Wednesday, August 10, 2011

The ‘unrewarded’ ‘good deeds’

In the name of Allah, the Beneficent, the Merciful; blessings and peace be upon Prophet Muhammad s.a.w.


The Declining Day (Al-'Asr)
1. By the declining day,
2. Lo! Man is in a state of loss,
3. Save those who believe and do good works, and exhort 
one another to truth and exhort one another to endurance.

* Abu Huraira related that Rasulullah said: “Many people who fast get nothing from their fast except hunger and thirst, and many people who pray at night get nothing from it except wakefulness.” - Darimi

I took leave to observe the first day of Ramadan at home in Melaka. Fasting was ‘easy’ at home. Even though I was ‘off’ on that day, I did my routine daily office job via the internet, I was so occupied with my work, I only realized it was ‘iftar’ time (breaking of the fast) after my youngest daughter who was 9 reminded me about it.

On the second day of Ramadan I had to go back to office, to attend my company’s important meeting in Kuala Lumpur. That journey was a real test for me. After alighting from the express bus at the ‘Terminal Bersepadu Selatan’/ Southern Integrated Terminal (TBS) in Bandar Tasik Selatan, I walked on the ‘sky bridge’ to fetch the LRT (light rail transit) at the farthest end of the station.

The walk was more than half a kilometer. While walking, I remembered what was said about Ramadan by an ‘ustaz’ (religious teacher) in his ‘tazkirah’ (short preaching) in the masjid near my house before the fasting month. A friend who is also an ‘ustaz’ told me the word ‘fasting month’ is not accurate to describe ‘Ramadan’ because the holy month is not about fasting only but about one's determination to get closer to Allah SWT and to secure His blessing and forgiveness including freedom from hellfire.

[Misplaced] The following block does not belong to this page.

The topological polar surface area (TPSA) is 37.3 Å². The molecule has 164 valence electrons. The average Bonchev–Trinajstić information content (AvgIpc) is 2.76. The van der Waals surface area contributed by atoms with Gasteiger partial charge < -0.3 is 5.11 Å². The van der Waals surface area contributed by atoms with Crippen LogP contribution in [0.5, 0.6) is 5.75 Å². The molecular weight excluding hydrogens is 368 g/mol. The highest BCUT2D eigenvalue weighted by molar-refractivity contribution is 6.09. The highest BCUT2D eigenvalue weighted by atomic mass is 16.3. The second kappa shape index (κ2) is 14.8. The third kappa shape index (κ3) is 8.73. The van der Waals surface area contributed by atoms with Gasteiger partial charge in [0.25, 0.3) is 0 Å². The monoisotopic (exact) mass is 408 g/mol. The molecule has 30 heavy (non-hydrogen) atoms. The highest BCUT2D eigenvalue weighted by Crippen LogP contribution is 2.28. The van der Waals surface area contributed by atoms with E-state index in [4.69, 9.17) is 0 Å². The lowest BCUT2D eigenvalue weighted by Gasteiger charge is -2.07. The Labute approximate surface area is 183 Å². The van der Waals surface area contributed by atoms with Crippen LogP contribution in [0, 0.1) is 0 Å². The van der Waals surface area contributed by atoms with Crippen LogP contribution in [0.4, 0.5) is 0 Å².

"Fasting is not just about abstaining from food and drinks," said the ‘ustaz’ during ‘tazkirah’ at the masjid. "We are also requested to 'fast' our tongues, eyes, ears and minds.

"If we only refrain ourselves from taking food and drinks, but 'free' our sights, hearings and tongues, then at the end of the day, we will be rewarded only with hunger, thirst and tiredness," said the ‘ustaz’.

He also said we had to 'fast' our stomach. It was true, during Ramadan, we had to refrain from eating and drinking during the day, but it would be of no value if during breaking of the fast, we took food that was forbidden (haram).

He said all the food that was laid on the desk had to be ‘halal’, and there were regulations when eating. For example fill only one third of the stomach with food, the next one third with drink and leave the rest empty for easier breathing as said by the Prophet.

A Muslim is ordered to eat and drink, making sure he takes care of the following: First, not to waste or exceed the right limit. Allah SWT says; "…and eat and drink but waste not by extravagance,…"(Quran 7:31).

Second, not to eat or drink what is harmful, especially if it is forbidden. Third, to eat and drink moderately. The Messenger of Allah SWT said; "Man has not filled a container worse than his stomach; he should be satisfied with a few bites to survive. However, if his appetite beats him, let it be a third (of his stomach space) for his food and a third for his drink and a third for his breath." (Ahmad).

Fourth, to try not to be fat, for the Prophet of Allah SWT described the people who would come after three blessed centuries, that fatness appears in them. Fatness appears when the human body takes more calories that it needs, that is, food entering the body is much greater than what is needed and excreted. (Rules For The Muslim Home, Sa'eed Muhammad Al-Deeb, IIPH).

Having the ‘words’ of the ‘ustaz’ on my mind, I walked with my head looking at the ground. I was afraid my eyes would catch sight of Kuala Lumpur girls. Yes it is Ramadan, but activities in Kuala Lumpur don't stop. The girls as usual, are in their 'best' when going out to work or shop.